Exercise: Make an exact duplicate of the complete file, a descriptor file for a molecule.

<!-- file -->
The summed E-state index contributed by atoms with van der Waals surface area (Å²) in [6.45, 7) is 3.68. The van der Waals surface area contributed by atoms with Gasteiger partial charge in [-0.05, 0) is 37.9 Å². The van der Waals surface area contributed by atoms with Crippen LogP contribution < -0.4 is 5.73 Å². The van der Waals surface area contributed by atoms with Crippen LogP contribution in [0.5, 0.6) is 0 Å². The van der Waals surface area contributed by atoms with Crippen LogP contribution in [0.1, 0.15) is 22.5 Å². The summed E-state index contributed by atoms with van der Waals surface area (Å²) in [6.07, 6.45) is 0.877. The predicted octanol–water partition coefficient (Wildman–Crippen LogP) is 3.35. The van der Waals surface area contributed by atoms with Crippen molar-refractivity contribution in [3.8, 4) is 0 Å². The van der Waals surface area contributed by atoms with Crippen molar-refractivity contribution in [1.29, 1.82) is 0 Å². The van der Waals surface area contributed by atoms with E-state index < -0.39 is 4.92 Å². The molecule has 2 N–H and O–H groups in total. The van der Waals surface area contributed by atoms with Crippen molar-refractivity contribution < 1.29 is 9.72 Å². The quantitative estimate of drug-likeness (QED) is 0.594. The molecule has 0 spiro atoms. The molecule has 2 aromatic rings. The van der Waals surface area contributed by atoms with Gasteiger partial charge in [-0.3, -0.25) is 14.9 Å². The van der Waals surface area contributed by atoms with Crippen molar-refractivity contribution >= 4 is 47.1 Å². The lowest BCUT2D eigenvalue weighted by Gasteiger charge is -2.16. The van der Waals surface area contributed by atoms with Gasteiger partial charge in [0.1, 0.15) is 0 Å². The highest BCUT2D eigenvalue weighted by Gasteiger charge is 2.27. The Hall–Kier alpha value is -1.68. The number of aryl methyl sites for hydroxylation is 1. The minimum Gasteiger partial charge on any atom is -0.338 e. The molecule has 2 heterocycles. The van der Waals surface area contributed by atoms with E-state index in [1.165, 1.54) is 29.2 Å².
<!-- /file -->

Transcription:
The summed E-state index contributed by atoms with van der Waals surface area (Å²) in [6.45, 7) is 3.68. The van der Waals surface area contributed by atoms with Gasteiger partial charge in [-0.05, 0) is 37.9 Å². The van der Waals surface area contributed by atoms with Crippen LogP contribution < -0.4 is 5.73 Å². The van der Waals surface area contributed by atoms with Crippen LogP contribution in [0.5, 0.6) is 0 Å². The van der Waals surface area contributed by atoms with Crippen LogP contribution in [0.1, 0.15) is 22.5 Å². The summed E-state index contributed by atoms with van der Waals surface area (Å²) in [6.07, 6.45) is 0.877. The predicted octanol–water partition coefficient (Wildman–Crippen LogP) is 3.35. The van der Waals surface area contributed by atoms with Crippen molar-refractivity contribution in [3.8, 4) is 0 Å². The van der Waals surface area contributed by atoms with Crippen molar-refractivity contribution in [1.29, 1.82) is 0 Å². The van der Waals surface area contributed by atoms with E-state index < -0.39 is 4.92 Å². The molecule has 2 N–H and O–H groups in total. The van der Waals surface area contributed by atoms with Crippen molar-refractivity contribution < 1.29 is 9.72 Å². The quantitative estimate of drug-likeness (QED) is 0.594. The molecule has 0 spiro atoms. The molecule has 2 aromatic rings. The van der Waals surface area contributed by atoms with Gasteiger partial charge in [-0.3, -0.25) is 14.9 Å². The van der Waals surface area contributed by atoms with Crippen molar-refractivity contribution >= 4 is 47.1 Å². The lowest BCUT2D eigenvalue weighted by Gasteiger charge is -2.16. The van der Waals surface area contributed by atoms with Gasteiger partial charge in [0.1, 0.15) is 0 Å². The highest BCUT2D eigenvalue weighted by Gasteiger charge is 2.27. The Hall–Kier alpha value is -1.68. The number of aryl methyl sites for hydroxylation is 1. The minimum Gasteiger partial charge on any atom is -0.338 e. The molecule has 2 heterocycles. The van der Waals surface area contributed by atoms with E-state index in [1.165, 1.54) is 29.2 Å².